Leading indicators help us to determine how known risk factors are affecting the current workforce and can be compiled from a variety of data sources including personnel records, job satisfaction surveys, current workload data (for example, average weekly/monthly hours, etc.).
Access to robust leading indicators may require additional data collection methods, such as survey development and focus groups to understand the stressors impacting current nursing staff. Common leading indicators include:
- Level of Job Satisfaction
- Time Elapsed Since Last Performance Evaluation (in months or years).
- Average weekly/monthly hours (and any recent spikes related to being short staffed).
- Number of Years on Staff
- Pay Raises: Has the employee had a pay raise in the last year?
- Promotion in last 5 years: Whether the employee was promoted in the last five years.
- Salary: Relative level of salary compared to industry averages
Leading indicators are more challenging to measure because of the uncertainty associated with them, but they are much easier to influence since there is still an opportunity to develop and apply intervention strategies.
“Triaging” Intervention Strategies to Encourage Nurse Retention
Developing a predictive model that uses both lagging and leading indicators enables your organization to get a better idea of the likely rate of attrition in the future (with all conditions remaining constant) but can also help identify areas where intervention strategies and remedial actions can be applied.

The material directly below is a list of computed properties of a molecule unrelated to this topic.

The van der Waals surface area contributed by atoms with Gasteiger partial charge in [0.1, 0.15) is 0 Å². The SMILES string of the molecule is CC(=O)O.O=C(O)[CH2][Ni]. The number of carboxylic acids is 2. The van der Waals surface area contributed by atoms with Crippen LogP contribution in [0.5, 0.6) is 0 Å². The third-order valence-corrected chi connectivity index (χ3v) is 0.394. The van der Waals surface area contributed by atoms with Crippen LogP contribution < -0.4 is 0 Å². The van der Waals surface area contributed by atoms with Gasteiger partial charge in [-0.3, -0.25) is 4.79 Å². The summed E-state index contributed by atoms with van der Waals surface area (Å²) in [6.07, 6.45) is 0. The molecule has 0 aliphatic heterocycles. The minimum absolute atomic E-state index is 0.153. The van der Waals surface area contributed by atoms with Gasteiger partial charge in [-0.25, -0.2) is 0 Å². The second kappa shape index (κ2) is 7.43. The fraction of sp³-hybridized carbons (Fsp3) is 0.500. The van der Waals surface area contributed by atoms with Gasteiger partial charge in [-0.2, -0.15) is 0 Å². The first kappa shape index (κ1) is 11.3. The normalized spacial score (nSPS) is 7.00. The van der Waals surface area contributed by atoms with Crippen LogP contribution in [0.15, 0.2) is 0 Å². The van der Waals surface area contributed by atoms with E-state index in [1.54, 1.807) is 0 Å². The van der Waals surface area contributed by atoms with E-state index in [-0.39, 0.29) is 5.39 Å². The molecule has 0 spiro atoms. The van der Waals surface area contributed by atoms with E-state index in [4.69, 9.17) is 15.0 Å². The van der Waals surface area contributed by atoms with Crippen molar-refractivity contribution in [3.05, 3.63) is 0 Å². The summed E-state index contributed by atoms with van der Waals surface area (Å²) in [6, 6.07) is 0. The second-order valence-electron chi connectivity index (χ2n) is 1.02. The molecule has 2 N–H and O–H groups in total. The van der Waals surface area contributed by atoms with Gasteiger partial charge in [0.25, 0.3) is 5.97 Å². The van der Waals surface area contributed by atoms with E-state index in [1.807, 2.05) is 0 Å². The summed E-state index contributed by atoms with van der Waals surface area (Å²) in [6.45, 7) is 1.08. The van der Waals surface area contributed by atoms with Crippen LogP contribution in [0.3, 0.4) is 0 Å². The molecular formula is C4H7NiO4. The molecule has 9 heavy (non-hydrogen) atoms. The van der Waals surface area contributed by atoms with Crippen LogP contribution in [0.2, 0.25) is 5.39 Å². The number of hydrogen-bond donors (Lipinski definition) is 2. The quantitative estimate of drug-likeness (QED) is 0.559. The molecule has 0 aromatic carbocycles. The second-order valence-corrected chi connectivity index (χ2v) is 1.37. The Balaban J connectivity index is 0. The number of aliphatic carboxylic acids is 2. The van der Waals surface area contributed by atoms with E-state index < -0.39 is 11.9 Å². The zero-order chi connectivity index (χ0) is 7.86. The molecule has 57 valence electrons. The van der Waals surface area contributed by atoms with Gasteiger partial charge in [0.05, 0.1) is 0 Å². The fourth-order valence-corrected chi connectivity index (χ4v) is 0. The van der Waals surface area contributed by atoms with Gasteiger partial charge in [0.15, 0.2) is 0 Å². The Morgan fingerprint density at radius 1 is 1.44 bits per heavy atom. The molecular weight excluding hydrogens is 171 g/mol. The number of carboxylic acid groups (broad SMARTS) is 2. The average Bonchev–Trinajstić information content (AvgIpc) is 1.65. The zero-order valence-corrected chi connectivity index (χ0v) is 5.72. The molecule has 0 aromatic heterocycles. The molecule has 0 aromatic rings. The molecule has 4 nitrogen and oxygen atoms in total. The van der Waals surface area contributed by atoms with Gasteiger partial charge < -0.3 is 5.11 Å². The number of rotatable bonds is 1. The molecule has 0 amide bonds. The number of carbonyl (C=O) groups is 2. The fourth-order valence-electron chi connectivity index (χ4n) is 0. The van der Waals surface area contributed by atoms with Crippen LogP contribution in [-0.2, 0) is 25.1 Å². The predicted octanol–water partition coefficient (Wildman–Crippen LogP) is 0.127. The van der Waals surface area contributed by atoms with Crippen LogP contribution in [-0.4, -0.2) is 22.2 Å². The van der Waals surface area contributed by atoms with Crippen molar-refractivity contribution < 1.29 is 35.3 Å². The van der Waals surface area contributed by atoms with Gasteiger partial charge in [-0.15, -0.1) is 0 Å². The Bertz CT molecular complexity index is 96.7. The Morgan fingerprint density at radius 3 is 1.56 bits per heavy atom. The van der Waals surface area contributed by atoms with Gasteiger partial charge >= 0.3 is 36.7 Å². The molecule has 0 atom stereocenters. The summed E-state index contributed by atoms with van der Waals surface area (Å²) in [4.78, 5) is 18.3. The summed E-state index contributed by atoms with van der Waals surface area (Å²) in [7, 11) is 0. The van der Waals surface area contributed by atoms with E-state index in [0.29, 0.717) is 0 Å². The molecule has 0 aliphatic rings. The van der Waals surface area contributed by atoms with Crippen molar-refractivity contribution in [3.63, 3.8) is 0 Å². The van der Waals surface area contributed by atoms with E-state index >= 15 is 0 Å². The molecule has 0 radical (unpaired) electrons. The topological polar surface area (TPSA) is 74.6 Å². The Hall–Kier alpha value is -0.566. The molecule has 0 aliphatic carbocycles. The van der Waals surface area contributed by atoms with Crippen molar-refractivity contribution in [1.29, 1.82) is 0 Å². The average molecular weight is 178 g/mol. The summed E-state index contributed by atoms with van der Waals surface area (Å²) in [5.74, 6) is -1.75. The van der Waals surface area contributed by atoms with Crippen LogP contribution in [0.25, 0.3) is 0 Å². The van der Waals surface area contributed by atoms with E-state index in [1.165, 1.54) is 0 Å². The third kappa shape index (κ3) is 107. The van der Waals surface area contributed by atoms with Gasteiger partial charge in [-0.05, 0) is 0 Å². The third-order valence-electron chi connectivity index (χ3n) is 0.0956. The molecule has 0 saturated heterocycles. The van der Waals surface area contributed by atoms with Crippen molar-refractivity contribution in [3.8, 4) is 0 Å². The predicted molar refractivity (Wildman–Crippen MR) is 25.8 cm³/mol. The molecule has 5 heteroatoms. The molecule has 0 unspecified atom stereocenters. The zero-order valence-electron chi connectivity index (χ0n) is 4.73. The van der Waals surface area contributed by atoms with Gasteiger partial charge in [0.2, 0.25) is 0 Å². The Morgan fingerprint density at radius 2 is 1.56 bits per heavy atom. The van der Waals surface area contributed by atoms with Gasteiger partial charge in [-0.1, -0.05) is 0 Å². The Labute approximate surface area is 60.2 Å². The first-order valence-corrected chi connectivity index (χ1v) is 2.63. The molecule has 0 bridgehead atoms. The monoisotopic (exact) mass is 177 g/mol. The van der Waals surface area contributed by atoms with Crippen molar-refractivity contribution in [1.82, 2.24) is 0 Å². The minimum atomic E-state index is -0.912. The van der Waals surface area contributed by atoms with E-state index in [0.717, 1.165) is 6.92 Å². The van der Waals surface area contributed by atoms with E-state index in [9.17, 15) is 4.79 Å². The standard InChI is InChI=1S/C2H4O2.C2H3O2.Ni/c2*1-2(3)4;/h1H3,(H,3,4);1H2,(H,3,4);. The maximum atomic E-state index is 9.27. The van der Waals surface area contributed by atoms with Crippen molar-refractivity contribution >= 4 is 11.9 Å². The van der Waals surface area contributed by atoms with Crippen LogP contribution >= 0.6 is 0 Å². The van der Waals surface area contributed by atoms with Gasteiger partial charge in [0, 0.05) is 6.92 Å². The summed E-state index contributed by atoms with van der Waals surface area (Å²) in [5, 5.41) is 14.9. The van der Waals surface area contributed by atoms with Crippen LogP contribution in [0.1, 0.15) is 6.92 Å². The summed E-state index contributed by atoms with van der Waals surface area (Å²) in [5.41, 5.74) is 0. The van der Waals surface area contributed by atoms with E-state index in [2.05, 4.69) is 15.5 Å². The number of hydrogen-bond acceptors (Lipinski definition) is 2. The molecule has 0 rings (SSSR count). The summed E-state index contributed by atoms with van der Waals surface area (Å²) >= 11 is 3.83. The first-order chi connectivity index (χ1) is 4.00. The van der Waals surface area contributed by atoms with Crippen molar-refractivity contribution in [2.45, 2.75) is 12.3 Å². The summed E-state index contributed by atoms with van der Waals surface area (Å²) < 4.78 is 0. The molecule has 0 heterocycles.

For example, let us imagine that our model predicts that your organization will experience a 32% nurse attrition rate within the next fiscal year, and also identifies related risk factors among the “attrition subset” such as lack of job promotions or high overtime rates contributing to “nurse burnout.”
Identifying the specific risk factors linked to nurse attrition provides an opportunity for your organization to develop and apply targeted intervention strategies focused on groups and individuals. On the group level, this data may indicate that you should re-examine hiring practices and/or overhaul performance review processes.
Based on data analytics, you may decide to encourage retention by offering certified training programs or other benefits designed to improve the overall quality and value of the workplace. At the individual level, employees who have not been promoted within the last five years can be offered career incentives, access to (and funding for) external certification programs, or other strategies that may help them to feel valued and upwardly mobile within the organization.
By understanding the specific risk factors that create the most adverse impacts on your current workforce, you can develop targeted and prioritized strategies that help to mitigate those risks and encourage nurse retention.
Building a predictive data model based on artificial intelligence and machine learning technologies can significantly impact your healthcare organization’s ability to manage nurse attrition by refining available data to make data-driven decisions.
The sooner you can identify the risk factors that are contributing to attrition among nursing staff, the sooner you can take action to minimize those risks by developing and applying prioritized, targeted intervention strategies.